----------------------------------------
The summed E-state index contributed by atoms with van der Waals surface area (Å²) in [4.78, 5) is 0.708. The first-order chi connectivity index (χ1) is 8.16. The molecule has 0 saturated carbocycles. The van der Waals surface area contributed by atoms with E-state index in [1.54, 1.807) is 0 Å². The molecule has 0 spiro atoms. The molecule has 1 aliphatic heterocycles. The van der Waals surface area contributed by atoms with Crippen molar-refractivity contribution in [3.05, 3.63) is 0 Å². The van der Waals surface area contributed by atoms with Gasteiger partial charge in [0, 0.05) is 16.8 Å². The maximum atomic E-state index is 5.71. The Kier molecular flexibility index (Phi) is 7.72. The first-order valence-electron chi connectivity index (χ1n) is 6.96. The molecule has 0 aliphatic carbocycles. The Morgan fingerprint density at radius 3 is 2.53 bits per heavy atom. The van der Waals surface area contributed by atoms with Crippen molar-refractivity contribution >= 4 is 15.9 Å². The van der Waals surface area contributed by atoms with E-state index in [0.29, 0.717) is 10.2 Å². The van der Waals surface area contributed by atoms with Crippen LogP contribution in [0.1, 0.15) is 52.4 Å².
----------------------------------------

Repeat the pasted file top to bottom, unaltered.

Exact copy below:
The summed E-state index contributed by atoms with van der Waals surface area (Å²) in [4.78, 5) is 0.708. The first-order chi connectivity index (χ1) is 8.16. The molecule has 0 saturated carbocycles. The van der Waals surface area contributed by atoms with E-state index in [1.54, 1.807) is 0 Å². The molecule has 0 spiro atoms. The molecule has 1 aliphatic heterocycles. The van der Waals surface area contributed by atoms with Crippen molar-refractivity contribution in [3.05, 3.63) is 0 Å². The van der Waals surface area contributed by atoms with Gasteiger partial charge in [0, 0.05) is 16.8 Å². The maximum atomic E-state index is 5.71. The Kier molecular flexibility index (Phi) is 7.72. The first-order valence-electron chi connectivity index (χ1n) is 6.96. The molecule has 0 aliphatic carbocycles. The Morgan fingerprint density at radius 3 is 2.53 bits per heavy atom. The van der Waals surface area contributed by atoms with Crippen molar-refractivity contribution >= 4 is 15.9 Å². The van der Waals surface area contributed by atoms with E-state index in [0.29, 0.717) is 10.2 Å². The van der Waals surface area contributed by atoms with Crippen LogP contribution in [0.1, 0.15) is 52.4 Å².